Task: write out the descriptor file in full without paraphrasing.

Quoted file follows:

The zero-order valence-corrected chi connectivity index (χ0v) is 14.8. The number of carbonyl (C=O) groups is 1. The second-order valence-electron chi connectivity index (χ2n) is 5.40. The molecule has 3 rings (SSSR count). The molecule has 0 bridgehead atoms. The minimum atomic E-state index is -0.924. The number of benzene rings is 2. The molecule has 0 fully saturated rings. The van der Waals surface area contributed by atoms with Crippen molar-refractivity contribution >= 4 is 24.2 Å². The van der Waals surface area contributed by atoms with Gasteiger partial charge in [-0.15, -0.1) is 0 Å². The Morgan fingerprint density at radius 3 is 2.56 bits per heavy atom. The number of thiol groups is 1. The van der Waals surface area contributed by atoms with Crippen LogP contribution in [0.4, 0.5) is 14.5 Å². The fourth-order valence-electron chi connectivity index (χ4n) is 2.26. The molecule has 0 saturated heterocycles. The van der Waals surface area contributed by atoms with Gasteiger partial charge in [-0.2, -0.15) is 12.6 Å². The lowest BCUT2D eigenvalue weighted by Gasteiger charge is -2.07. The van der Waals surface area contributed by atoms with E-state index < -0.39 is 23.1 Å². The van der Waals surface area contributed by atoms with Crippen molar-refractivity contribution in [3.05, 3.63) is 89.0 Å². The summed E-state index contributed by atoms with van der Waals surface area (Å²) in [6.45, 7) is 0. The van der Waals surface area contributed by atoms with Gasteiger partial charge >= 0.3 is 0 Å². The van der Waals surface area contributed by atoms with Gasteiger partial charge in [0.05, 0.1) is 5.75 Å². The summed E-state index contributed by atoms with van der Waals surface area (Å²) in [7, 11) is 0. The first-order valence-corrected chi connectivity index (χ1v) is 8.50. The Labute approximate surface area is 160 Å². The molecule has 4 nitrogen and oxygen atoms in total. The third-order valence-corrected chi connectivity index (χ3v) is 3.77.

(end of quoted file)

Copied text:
The zero-order valence-corrected chi connectivity index (χ0v) is 14.8. The number of carbonyl (C=O) groups is 1. The second-order valence-electron chi connectivity index (χ2n) is 5.40. The molecule has 3 rings (SSSR count). The molecule has 0 bridgehead atoms. The minimum atomic E-state index is -0.924. The number of benzene rings is 2. The molecule has 0 fully saturated rings. The van der Waals surface area contributed by atoms with Crippen molar-refractivity contribution >= 4 is 24.2 Å². The van der Waals surface area contributed by atoms with Gasteiger partial charge in [-0.15, -0.1) is 0 Å². The Morgan fingerprint density at radius 3 is 2.56 bits per heavy atom. The number of thiol groups is 1. The van der Waals surface area contributed by atoms with Crippen LogP contribution in [0.4, 0.5) is 14.5 Å². The fourth-order valence-electron chi connectivity index (χ4n) is 2.26. The molecule has 0 saturated heterocycles. The van der Waals surface area contributed by atoms with Gasteiger partial charge in [-0.2, -0.15) is 12.6 Å². The lowest BCUT2D eigenvalue weighted by Gasteiger charge is -2.07. The van der Waals surface area contributed by atoms with E-state index < -0.39 is 23.1 Å². The van der Waals surface area contributed by atoms with Crippen molar-refractivity contribution in [3.05, 3.63) is 89.0 Å². The summed E-state index contributed by atoms with van der Waals surface area (Å²) in [6.45, 7) is 0. The van der Waals surface area contributed by atoms with Gasteiger partial charge >= 0.3 is 0 Å². The van der Waals surface area contributed by atoms with Gasteiger partial charge in [0.05, 0.1) is 5.75 Å². The summed E-state index contributed by atoms with van der Waals surface area (Å²) in [7, 11) is 0. The first-order valence-corrected chi connectivity index (χ1v) is 8.50. The Labute approximate surface area is 160 Å². The molecule has 4 nitrogen and oxygen atoms in total. The third-order valence-corrected chi connectivity index (χ3v) is 3.77.